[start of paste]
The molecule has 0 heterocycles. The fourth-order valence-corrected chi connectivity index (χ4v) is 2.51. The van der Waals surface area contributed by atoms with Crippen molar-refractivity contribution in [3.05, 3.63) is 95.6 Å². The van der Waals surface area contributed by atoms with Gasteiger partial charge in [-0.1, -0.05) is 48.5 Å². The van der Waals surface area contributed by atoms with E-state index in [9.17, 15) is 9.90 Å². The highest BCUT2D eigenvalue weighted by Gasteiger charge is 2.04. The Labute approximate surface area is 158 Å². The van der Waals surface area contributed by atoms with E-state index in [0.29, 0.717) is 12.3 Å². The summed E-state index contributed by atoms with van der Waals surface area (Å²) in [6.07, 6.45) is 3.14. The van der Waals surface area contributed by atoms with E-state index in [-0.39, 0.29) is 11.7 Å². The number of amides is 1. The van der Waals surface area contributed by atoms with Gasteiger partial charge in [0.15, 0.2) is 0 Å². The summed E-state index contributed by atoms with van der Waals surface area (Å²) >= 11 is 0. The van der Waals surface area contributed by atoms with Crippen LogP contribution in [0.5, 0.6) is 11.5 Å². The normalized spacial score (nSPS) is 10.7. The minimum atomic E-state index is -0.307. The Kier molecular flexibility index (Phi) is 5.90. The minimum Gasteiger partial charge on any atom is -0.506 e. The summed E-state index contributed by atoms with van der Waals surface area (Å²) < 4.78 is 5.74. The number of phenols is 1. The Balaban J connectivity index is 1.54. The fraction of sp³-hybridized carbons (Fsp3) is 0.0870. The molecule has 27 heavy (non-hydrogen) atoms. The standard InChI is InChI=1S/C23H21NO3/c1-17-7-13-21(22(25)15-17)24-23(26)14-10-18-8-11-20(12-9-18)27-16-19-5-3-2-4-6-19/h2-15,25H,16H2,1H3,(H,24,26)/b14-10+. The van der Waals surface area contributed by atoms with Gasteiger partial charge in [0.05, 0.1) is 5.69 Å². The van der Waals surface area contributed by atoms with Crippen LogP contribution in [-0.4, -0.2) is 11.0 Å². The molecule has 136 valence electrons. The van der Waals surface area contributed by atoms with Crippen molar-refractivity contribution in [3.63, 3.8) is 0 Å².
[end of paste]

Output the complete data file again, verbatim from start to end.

The molecule has 0 heterocycles. The fourth-order valence-corrected chi connectivity index (χ4v) is 2.51. The van der Waals surface area contributed by atoms with Crippen molar-refractivity contribution in [3.05, 3.63) is 95.6 Å². The van der Waals surface area contributed by atoms with Gasteiger partial charge in [-0.1, -0.05) is 48.5 Å². The van der Waals surface area contributed by atoms with E-state index in [9.17, 15) is 9.90 Å². The highest BCUT2D eigenvalue weighted by Gasteiger charge is 2.04. The Labute approximate surface area is 158 Å². The van der Waals surface area contributed by atoms with E-state index in [0.29, 0.717) is 12.3 Å². The summed E-state index contributed by atoms with van der Waals surface area (Å²) in [6.07, 6.45) is 3.14. The van der Waals surface area contributed by atoms with E-state index in [-0.39, 0.29) is 11.7 Å². The number of amides is 1. The van der Waals surface area contributed by atoms with Gasteiger partial charge in [0.15, 0.2) is 0 Å². The summed E-state index contributed by atoms with van der Waals surface area (Å²) >= 11 is 0. The van der Waals surface area contributed by atoms with Crippen LogP contribution in [0.5, 0.6) is 11.5 Å². The normalized spacial score (nSPS) is 10.7. The minimum atomic E-state index is -0.307. The Kier molecular flexibility index (Phi) is 5.90. The minimum Gasteiger partial charge on any atom is -0.506 e. The summed E-state index contributed by atoms with van der Waals surface area (Å²) < 4.78 is 5.74. The number of phenols is 1. The Balaban J connectivity index is 1.54. The fraction of sp³-hybridized carbons (Fsp3) is 0.0870. The molecule has 27 heavy (non-hydrogen) atoms. The standard InChI is InChI=1S/C23H21NO3/c1-17-7-13-21(22(25)15-17)24-23(26)14-10-18-8-11-20(12-9-18)27-16-19-5-3-2-4-6-19/h2-15,25H,16H2,1H3,(H,24,26)/b14-10+. The van der Waals surface area contributed by atoms with Gasteiger partial charge in [0.05, 0.1) is 5.69 Å². The van der Waals surface area contributed by atoms with Crippen LogP contribution in [-0.4, -0.2) is 11.0 Å². The molecule has 136 valence electrons. The van der Waals surface area contributed by atoms with Crippen molar-refractivity contribution in [3.63, 3.8) is 0 Å².